Although Mae and her millions of viewers worldwide soon believe that they have tracked Fiona Highbridge and helped the police to apprehend her, The Circle never tells us for certain whether the woman they find was actually the real Fiona Highbridge. Since the Circle's members simply vote on every aspect of the chase—Does this woman look like her? Does this name sound like a likely pseudonym?—we readers have no way of knowing whether or not they get it right.
What's that, you say? That sounds like a pretty ominous way of apprehending suspected fugitives? Tell that to the Circle.
After Mae Holland suggests that a Circle account should be mandatory for every American citizen who is old enough to vote, she and Francis Garaventa head out on the town to celebrate the splash she's making.
At a bar, they're interrupted by a former divinity student who congratulates Mae for having accomplished the things that all world religions have been trying to do for millennia. "Now we're all God," he tells her. "Every one of us will soon be able to see, and cast judgment upon, every other. We'll see what He sees. We'll articulate His judgment. We'll channel His wrath and deliver His forgiveness. On a constant and global level" (2.13.18).
Wowzers. Although Mae and Francis have no trouble laughing off this guy, neither of them realizes just how close his ideologies really are to those of their beloved mentor, Eamon Bailey.
Georgia is the first of the two biologists who manages the Circle's aquariums after Tom Stenton brings back the translucent shark, octopus, and seahorse family from the Mariana Trench. When Georgia refuses to go along with Stenton's plan to put all of the creatures together in one tank, Stenton fires her promptly and appoints someone else in her place.
Gina is another of the Circle's many employees. Her task is to get everyone set up with the social networks that keep everyone at the company in constant contact with one another. While she's at it, she'll get on their cases about the importance of participation and community, too.
Like others among Mae Holland's coworkers at the Circle, Gina takes it upon herself to scold Mae when she thinks that Mae is slacking off on the social side of life at the company. Like Denise and Josiah—actually, who are we kidding? Like most people at the Circle, Gina takes her job a little too seriously.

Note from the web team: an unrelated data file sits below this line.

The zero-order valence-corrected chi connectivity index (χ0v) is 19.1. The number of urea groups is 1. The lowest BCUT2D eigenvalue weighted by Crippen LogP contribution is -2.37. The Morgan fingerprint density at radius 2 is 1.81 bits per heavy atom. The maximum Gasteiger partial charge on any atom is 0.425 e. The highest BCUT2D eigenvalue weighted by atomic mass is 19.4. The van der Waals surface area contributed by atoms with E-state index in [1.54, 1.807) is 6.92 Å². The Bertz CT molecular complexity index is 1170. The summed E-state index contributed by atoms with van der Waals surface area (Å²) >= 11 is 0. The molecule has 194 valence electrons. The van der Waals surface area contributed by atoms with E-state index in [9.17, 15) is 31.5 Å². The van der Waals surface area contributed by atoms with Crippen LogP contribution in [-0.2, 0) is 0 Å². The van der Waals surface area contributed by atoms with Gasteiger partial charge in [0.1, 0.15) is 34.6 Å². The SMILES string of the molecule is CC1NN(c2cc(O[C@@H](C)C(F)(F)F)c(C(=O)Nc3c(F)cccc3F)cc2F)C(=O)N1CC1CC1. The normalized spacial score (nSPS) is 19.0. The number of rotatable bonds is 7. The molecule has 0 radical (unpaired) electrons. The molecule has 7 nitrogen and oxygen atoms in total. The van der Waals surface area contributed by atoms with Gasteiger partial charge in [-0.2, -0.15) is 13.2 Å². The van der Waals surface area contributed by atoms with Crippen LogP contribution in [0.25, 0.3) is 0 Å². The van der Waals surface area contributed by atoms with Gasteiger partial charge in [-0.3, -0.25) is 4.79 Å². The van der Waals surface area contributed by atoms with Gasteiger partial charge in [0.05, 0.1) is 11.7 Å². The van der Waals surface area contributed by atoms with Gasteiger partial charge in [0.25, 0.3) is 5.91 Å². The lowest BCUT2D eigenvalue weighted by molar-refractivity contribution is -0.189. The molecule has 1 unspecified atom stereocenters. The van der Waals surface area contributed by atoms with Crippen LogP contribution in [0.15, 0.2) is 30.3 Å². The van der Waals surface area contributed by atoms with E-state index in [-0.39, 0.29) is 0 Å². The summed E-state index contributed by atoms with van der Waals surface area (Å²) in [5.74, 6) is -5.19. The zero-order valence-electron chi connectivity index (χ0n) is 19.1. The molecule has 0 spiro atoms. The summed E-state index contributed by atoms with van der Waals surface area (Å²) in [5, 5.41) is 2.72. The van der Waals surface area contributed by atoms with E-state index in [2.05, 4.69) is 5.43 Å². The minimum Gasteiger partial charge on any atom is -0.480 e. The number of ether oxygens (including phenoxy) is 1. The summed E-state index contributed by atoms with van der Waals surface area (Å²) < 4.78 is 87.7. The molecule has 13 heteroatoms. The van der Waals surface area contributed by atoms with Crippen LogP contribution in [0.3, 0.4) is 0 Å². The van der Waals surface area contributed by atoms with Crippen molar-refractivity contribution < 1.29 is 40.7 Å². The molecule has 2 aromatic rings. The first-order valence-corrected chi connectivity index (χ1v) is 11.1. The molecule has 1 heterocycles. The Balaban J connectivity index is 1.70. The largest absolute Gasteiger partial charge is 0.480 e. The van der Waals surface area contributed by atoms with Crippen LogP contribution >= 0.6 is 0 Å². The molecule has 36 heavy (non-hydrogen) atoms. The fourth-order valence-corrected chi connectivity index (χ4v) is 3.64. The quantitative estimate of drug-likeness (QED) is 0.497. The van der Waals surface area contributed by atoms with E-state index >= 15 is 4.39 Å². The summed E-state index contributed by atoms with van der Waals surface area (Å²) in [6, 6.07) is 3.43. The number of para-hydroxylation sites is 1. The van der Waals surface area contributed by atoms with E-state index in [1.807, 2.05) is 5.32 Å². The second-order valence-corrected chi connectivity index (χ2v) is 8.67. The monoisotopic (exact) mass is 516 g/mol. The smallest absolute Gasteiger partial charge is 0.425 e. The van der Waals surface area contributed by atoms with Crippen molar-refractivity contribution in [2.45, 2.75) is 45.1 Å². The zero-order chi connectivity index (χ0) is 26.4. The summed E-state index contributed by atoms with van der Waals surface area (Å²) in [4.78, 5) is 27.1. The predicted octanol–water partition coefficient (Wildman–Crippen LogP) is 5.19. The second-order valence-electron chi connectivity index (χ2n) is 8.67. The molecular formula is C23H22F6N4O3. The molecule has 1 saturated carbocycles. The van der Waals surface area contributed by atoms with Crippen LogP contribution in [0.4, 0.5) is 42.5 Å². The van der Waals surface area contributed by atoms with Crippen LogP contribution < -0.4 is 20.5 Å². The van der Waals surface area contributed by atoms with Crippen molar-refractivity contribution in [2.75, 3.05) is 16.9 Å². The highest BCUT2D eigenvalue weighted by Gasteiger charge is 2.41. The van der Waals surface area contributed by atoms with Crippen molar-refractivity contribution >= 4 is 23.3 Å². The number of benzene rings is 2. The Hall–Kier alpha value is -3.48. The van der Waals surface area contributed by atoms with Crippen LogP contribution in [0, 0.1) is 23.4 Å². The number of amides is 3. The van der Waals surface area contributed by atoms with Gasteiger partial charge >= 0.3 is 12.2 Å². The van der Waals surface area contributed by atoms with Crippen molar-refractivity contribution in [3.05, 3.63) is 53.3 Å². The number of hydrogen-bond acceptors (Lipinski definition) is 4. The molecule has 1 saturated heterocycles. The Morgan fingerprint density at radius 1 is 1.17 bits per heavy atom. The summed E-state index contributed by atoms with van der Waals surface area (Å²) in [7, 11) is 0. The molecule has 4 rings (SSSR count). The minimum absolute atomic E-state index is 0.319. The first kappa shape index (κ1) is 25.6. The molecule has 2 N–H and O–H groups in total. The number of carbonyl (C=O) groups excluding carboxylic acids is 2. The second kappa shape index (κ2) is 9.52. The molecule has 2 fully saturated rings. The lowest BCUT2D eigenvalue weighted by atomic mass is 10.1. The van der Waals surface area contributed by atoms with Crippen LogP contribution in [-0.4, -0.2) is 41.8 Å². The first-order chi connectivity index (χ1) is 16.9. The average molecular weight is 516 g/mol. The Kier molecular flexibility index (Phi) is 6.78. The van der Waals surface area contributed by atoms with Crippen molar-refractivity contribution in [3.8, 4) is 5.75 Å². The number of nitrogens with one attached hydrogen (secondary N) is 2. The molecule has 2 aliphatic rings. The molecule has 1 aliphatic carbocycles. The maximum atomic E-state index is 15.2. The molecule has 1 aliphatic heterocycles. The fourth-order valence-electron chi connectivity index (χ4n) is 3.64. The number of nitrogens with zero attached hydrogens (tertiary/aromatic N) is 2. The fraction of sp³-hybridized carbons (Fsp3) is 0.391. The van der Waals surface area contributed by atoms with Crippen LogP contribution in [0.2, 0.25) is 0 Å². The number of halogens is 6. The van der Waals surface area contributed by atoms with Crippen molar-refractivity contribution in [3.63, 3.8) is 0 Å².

Gino is one of the many random Circlers who shows up on Mae Holland's video feed after Mae goes transparent. As Mae shows her worldwide viewers the latest sculpture that's been installed on campus, she interviews Gino and asks for his thoughts.
Gretchen Karapcek is the Circle user in the Welsh town of Carmarthen who announces that she works with the woman who the Circle's users have decided is the fugitive Fiona Highbridge. With her camera phone recording her movements along the way, Gretchen tracks down "Fiona" at work and helps to ensure her capture.
Gunner Bailey doesn't actually appear in The Circle, but his name gets trotted out in a couple of important scenes.
The youngest son of Eamon Bailey, Gunner has cerebral palsy, and his movements are severely restricted. When Eamon Bailey really wants to hammer home his points about the basic human right to have access to every possible form of human experience (1.45.103), he uses his son Gunner as an example. Although there are many things that Gunner can't experience for himself, the Circle's technologies make it possible for him to experience many of them vicariously.
Gus Khazeni is the Circle employee who develops LuvLuv—the dating app that collects and condenses all of a person's public information so that their new love interests can plan perfect first dates without worrying about things like choosing the wrong restaurant or striking out with boring activities.
Along with Francis Garaventa, Gus puts Mae Holland on the spot when he and Francis decide to use her as LuvLuv's test subject during a big Dream Friday presentation. After that little episode, Gus disappears from the novel for good.
Jackie is one of the Circle developers who's working on the new educational technologies that will soon be combined with Francis Garaventa's child safety program. Jackie's stand-alone program is called YouthRank, and it's built to measure the individual ranking of every student in each American state.
Apart from helping to introduce some of the Circle's most subtly sinister technologies, Jackie also serves another purpose in the novel. When Mae Holland realizes that Jackie is attracted to Francis, Mae suddenly feels a new surge of attraction to her former flame.
Jared is a veteran member of the Customer Experience staff at the Circle. He trains Mae during her first full days at the Circle, and he acts as her reliable go-to guy in the days to come. But given the company's light-speed expansion rates, it doesn't take long before Mae and Jared are working side by side as the two senior members of the CE team.
Jennifer Batsuuri is a high school student from Cedar Rapids, Iowa, who volunteers when Mae Holland asks her thousands of viewers if anyone wants to participate in a little demonstration of the Circle's latest educational technology, YouthRank. After the program reveals that Jennifer is ranked 1,396 out of the 179,827 high school students in Iowa, Jennifer goes silent and is never heard from again (in the novel, that is).
We don't actually know what Jon's role at the Circle is. He appears on Mae Holland's first full day of work with Rob from Payroll and Tasha the Notary, but all he does is collect Mae Holland's birth certificate before disappearing from the novel forever.